We were dismayed to hear that artist Phyllida Barlow passed away. She was a kind of role model for us, a 78-year old woman who taught for decades until finding fame late in her life for her daring monumental sculptures. We first fell in love and admiration when we watched trailer to the film “Phyllida” and saw her in in her mammoth workshop built out of rough plywood, boring into a sculpture with a big power drill. And then pushing it off the worktable.


Her thinking is shot through with fearlessness:

My relationship with making sculpture has to be adventurous, almost on the edge of being beyond my control.

I like to use chance to allow accidents or mistakes that become part of what I am doing.

Phyllida Barlow, Upturnedhouse,CC BY 2.0 Fred Romero at Tate Modern

After Barlow pushed the sculpture off the worktable and let it crash onto the floor, she spent several minutes quietly mulling the work she had transformed by chance, positioning a broken-off piece, trying things, feeling her way. (You can watch the process from 14:40 to 17:55. But the whole 23 minute film gives wonderful insight in her life and work. )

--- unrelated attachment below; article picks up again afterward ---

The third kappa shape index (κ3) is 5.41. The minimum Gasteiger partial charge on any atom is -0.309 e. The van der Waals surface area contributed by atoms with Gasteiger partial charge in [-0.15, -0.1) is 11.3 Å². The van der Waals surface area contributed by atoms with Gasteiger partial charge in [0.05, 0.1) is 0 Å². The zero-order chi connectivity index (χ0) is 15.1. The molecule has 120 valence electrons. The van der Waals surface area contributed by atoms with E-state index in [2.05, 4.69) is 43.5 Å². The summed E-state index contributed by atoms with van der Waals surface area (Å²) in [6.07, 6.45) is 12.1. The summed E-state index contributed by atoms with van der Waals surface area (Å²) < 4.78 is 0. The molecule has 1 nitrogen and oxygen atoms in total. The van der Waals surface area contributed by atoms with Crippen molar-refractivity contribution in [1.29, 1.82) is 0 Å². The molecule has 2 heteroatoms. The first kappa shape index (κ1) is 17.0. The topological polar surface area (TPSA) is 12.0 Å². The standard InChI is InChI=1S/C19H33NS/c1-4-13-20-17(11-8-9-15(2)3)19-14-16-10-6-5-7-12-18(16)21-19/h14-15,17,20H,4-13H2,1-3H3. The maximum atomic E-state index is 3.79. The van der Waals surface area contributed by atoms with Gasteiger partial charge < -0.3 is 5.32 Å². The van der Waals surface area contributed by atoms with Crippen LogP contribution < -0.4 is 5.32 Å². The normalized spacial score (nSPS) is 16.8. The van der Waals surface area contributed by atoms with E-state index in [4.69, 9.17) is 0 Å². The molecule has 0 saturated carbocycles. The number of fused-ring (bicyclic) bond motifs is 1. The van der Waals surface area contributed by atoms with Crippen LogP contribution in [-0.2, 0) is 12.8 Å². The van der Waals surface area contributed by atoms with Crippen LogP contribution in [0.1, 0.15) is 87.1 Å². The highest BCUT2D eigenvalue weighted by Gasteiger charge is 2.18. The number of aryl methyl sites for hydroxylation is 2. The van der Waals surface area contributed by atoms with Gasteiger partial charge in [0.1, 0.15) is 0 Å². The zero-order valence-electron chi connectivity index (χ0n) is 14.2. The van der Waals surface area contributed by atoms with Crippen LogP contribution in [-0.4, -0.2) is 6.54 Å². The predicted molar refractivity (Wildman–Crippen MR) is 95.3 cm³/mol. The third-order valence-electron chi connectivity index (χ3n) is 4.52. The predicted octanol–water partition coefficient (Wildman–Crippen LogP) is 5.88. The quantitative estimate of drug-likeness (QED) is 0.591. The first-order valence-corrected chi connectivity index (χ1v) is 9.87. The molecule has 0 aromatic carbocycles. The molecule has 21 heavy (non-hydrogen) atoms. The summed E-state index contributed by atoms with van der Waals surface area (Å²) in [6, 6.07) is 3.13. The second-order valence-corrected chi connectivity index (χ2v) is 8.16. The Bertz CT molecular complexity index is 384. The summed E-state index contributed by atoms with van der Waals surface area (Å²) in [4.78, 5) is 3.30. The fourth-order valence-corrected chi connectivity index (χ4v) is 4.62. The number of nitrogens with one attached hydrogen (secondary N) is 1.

The action that seems so bold is really about vulnerability.

It’s a work at its most vulnerable and therefore I am at my most vulnerable.

To consciously subject yourself to chance IS to be vulnerable.

It got us thinking about how rare it is for people to really embrace chance and the accidents and mistakes it can bring as a dynamic and transformative energy in their lives. It’s something we wish we did more of.

We realize too that Barlow’s bold, vulnerable action is part of a personal exploration that she has undertaken for over 50 years, with its theme of the regeneration and decay of everyday materials, “how things collapse and deteriorate and become repaired”.

How I’m reacting to the world around, I think, is often to do with emotively charged things. I don’t think I have a ready made subject that I can proclaim.

The subject is hard won through the processes of making.

That to us is one of the most inspiring aspects of the film: to watch Barlow in the intensive process of making without necessarily knowing where she was going, and through that, discovery.

Read Barlow’s N.Y. Times Obituary (with lots of images) here.

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